Advanced EHF moves closer to realization with ASMCS demo

Dan Ingald demonstrates the Advanced Extremely High Frequency Satellite Mission Control Segment's test, training and simulation software to Lt. Col. Keith Phillips, Air Force Space Command Directorate of Plans and Requirements; Col. William Harding, Space and Missile Systems Center; and Lt. Col. John Shaw, 4th Space Operations Squadron commander. Mr. Ingald is the AEHF Test and Training Test Lead at Lockheed Martin. (U.S. Air Force photo by Staff Sgt. Don Branum)

Dan Ingald demonstrates the Advanced Extremely High Frequency Satellite Mission Control Segment's test, training and simulation software to Lt. Col. Keith Phillips, Air Force Space Command Directorate of Plans and Requirements; Col. William Harding, Space and Missile Systems Center; and Lt. Col. John Shaw, 4th Space Operations Squadron commander. Mr. Ingald is the AEHF Test and Training Test Lead at Lockheed Martin. (U.S. Air Force photo by Staff Sgt. Don Branum)

COLORADO SPRINGS, Colo. -- A team of Lockheed Martin contractors demonstrated a new Advanced Extremely High Frequency Satellite Mission Control Segment system to visitors from Schriever, Peterson and Los Angeles Air Force bases April 25.

The system, known as ASMCS, will communicate with both AEHF and Milstar satellites once it enters production, said 1st Lt. Daniel Schwarz, an AEHF operator with 4th Space Operations Squadron plans and requirements.

“This is the first opportunity after years of development to see all of it working,” Lieutenant Schwarz said.

Operators accustomed to working with the legacy Satellite Mission Control Segment system had the chance to get hands-on experience with the new software and a new test, training and simulation system. They were able to provide input to help the contractor in improving the system to meet operational needs, said Capt. Kenneth Lancaster, chief of Milstar plans and tactics for 4th SOPS.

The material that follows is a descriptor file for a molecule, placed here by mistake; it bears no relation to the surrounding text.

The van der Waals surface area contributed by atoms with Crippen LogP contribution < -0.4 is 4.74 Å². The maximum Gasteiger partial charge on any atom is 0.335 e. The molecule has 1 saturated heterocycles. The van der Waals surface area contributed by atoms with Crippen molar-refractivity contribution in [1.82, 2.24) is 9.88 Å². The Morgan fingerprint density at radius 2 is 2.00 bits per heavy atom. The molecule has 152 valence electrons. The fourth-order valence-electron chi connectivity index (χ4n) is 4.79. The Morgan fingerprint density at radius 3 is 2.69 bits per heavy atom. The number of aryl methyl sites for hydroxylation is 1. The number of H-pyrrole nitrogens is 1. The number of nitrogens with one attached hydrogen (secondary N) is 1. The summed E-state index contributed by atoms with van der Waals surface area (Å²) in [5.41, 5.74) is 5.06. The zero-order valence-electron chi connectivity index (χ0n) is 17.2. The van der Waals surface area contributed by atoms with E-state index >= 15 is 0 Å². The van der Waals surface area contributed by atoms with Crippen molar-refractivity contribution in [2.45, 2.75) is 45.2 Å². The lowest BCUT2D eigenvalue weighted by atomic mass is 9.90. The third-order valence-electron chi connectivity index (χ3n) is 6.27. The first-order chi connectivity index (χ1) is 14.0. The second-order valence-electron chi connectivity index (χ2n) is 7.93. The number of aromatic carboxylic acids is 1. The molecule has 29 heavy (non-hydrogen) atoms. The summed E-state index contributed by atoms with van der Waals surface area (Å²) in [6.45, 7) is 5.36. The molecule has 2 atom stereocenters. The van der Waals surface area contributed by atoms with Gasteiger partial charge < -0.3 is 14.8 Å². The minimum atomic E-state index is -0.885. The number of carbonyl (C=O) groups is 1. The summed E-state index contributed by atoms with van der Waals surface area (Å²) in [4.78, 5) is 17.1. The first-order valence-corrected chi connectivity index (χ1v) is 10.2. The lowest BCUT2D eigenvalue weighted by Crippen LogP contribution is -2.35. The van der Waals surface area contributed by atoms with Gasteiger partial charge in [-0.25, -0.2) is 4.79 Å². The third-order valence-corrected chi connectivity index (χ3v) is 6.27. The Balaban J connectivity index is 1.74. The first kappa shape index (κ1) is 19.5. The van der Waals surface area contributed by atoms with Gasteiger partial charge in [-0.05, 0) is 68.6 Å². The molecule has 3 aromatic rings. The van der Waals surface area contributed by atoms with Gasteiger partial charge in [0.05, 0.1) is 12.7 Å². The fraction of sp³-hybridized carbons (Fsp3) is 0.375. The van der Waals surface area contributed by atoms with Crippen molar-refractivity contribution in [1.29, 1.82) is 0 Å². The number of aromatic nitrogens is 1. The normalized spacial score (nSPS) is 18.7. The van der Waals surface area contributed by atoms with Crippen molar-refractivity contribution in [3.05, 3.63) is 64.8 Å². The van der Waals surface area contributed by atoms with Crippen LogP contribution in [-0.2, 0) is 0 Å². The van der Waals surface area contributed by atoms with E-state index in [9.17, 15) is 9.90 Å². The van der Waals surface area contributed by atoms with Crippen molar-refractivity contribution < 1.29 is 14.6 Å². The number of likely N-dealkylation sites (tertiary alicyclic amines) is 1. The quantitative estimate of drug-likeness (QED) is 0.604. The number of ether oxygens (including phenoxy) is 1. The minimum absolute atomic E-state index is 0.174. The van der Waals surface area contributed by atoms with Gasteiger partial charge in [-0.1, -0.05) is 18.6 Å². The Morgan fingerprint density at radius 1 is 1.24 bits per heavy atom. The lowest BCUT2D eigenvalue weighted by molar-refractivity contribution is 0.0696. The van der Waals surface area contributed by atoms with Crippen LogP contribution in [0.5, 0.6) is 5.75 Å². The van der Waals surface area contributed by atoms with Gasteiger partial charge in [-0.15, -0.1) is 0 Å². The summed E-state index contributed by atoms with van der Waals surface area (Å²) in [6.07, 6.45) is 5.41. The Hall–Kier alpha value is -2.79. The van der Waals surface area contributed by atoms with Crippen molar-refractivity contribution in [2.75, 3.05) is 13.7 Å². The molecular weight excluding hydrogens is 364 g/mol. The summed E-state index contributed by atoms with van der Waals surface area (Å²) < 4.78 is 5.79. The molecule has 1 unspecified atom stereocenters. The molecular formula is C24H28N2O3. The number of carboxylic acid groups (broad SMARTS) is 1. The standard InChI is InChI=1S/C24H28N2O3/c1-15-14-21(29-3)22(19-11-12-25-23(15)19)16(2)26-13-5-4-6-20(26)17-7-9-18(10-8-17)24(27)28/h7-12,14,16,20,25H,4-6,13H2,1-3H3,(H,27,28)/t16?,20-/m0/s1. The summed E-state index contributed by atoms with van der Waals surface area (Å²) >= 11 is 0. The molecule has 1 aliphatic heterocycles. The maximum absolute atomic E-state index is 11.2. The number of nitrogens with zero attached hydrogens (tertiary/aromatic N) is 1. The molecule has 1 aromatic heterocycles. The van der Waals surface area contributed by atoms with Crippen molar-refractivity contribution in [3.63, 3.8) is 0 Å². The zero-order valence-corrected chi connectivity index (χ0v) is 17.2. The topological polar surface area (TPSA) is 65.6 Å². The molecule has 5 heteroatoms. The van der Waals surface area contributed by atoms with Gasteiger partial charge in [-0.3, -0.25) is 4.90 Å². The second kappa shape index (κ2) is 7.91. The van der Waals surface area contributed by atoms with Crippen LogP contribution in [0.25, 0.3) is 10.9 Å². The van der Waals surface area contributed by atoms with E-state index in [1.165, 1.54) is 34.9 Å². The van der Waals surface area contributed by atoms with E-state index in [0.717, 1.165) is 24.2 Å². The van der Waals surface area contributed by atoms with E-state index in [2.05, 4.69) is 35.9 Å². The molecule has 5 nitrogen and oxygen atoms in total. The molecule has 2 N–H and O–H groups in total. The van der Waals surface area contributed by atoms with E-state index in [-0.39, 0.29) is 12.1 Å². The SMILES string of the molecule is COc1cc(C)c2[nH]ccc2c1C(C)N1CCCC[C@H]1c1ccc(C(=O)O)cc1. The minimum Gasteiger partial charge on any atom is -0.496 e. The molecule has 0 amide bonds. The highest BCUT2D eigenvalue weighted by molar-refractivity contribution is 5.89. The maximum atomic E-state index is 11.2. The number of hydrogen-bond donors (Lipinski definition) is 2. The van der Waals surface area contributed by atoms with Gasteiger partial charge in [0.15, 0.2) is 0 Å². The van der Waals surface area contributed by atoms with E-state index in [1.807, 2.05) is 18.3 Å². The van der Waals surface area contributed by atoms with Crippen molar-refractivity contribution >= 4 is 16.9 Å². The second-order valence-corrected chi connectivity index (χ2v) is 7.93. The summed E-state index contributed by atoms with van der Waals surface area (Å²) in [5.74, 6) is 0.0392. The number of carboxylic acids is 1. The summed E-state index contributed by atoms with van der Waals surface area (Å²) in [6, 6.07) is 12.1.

“It’s an eye-opener for leadership,” said 1st Lt. Craig Cherek, 4th SOPS chief of mobile plans and tactics. “It shows them the future of secure communications—where we’re heading and what our capabilities are.”

Lt. Col. John Shaw, 4th SOPS commander, said he expected good teamwork and an effective product that would protect secure satellite communications well into the future.

“The flexible, responsive and familiar ASMCS interface moves us ‘into the 21st century’ with extremely high frequency command and control,” Colonel Shaw said. “It was terrific to see current operations personnel from 4th SOPS working hand-in-hand with our development contractor team to mold future capabilities.”

SMCS cannot handle the more advanced features on the AEHF satellites, Lieutenant Cherek said.

The legacy SMCS system was developed approximately 20 years ago, and ASMCS incorporates pieces of the legacy software, said Christopher Bryan, a Lockheed Martin contractor assigned to the project.

“Those pieces work well, and we’re keeping them,” Mr. Bryan said.

The next step for the ASMCS team will be to integrate resource and product management, said Rick Donaldson, ASMCS program manager. It will provide full mission-operations capability for Milstar and will be able to fly Pathfinder satellites as part of the Milstar constellation.